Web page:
May 1, 2014
Believe it or not, a simple rose contains a number of uses and benefits. As most of you know, roses make beautiful additions to any landscape providing an abundance of fragrant flowers. In particular, the rugosa type is very fragrant. The fruit of the rose, known as the rose hip, is a great source of Vitamins A & C. Experts believe it has more Vitamin C than an orange! Fresh or dried rose hips make an excellent tea.
· Serviceberry, also known as Juneberry, produces beautiful lacy white blooms in the spring and again in autumn. This American native plant also produces an abundance of purple-red berries in the late spring. Tasting a lot like blueberries, the fruit can be eaten raw or baked into pies or other desserts. Outside the oven, Serviceberry makes a beautiful addition to just about any landscape! It grows to a height of about 20’.
· Creeping Thyme wraps up our list and has four primary uses. Thyme can be used as groundcover for weed control, as a fragrant plant, in the kitchen, and medicinally. In the landscape, this plant works best to fill spaces between stepping stones. Brushing up against the thyme releases a fragrance which attracts butterflies and bees. As an herb, thyme is used to flavor not only meats, but also soups, stews, olives and olive oil, breads, and desserts. The leaves, and the oil contained in them, are thought by some to be an antiseptic.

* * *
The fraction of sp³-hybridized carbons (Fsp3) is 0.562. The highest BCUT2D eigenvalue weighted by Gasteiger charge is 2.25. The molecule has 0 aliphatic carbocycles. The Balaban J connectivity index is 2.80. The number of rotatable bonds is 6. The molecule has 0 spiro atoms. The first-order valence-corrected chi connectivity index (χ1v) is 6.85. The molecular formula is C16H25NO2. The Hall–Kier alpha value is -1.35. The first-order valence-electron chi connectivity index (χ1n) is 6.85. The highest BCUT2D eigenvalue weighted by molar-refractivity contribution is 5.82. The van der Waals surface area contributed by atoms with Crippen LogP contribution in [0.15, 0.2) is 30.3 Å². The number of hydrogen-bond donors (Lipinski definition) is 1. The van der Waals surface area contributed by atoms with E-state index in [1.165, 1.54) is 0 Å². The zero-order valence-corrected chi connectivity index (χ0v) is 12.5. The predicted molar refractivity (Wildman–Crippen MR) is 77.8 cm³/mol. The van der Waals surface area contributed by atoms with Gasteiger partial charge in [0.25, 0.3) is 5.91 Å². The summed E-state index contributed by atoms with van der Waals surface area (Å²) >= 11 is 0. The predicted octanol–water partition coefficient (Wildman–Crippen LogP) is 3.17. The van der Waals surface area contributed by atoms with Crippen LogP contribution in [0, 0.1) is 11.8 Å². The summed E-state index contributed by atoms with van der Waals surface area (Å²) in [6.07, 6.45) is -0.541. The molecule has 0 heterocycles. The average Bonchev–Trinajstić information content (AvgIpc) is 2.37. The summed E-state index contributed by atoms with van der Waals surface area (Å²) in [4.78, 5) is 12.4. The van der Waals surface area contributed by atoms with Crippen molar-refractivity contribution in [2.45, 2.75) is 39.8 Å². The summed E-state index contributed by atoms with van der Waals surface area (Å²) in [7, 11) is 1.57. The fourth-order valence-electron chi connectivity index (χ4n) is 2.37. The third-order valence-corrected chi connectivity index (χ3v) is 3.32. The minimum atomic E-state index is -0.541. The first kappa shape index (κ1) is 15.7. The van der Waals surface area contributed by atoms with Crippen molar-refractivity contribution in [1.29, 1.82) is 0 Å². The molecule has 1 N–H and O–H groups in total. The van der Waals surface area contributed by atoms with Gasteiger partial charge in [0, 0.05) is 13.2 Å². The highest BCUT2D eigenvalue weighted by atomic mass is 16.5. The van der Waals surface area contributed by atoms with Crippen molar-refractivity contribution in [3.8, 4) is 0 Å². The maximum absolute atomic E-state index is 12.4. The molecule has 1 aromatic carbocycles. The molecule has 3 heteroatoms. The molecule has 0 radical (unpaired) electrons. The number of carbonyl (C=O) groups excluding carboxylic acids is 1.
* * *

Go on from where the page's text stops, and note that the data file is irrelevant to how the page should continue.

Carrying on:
Caring for your lawn and landscape is crucial during the fall months to ensure vibrancy in the spring.
Battling drought can be a challenge, but it’s never impossible. There are three key components to keeping a healthy lawn starting with setting your lawn mower to the proper length.
Mulching has many benefits, but it must be applied correctly. We recommend maintaining a two- to four-inch layer of mulch in all areas where there are plants.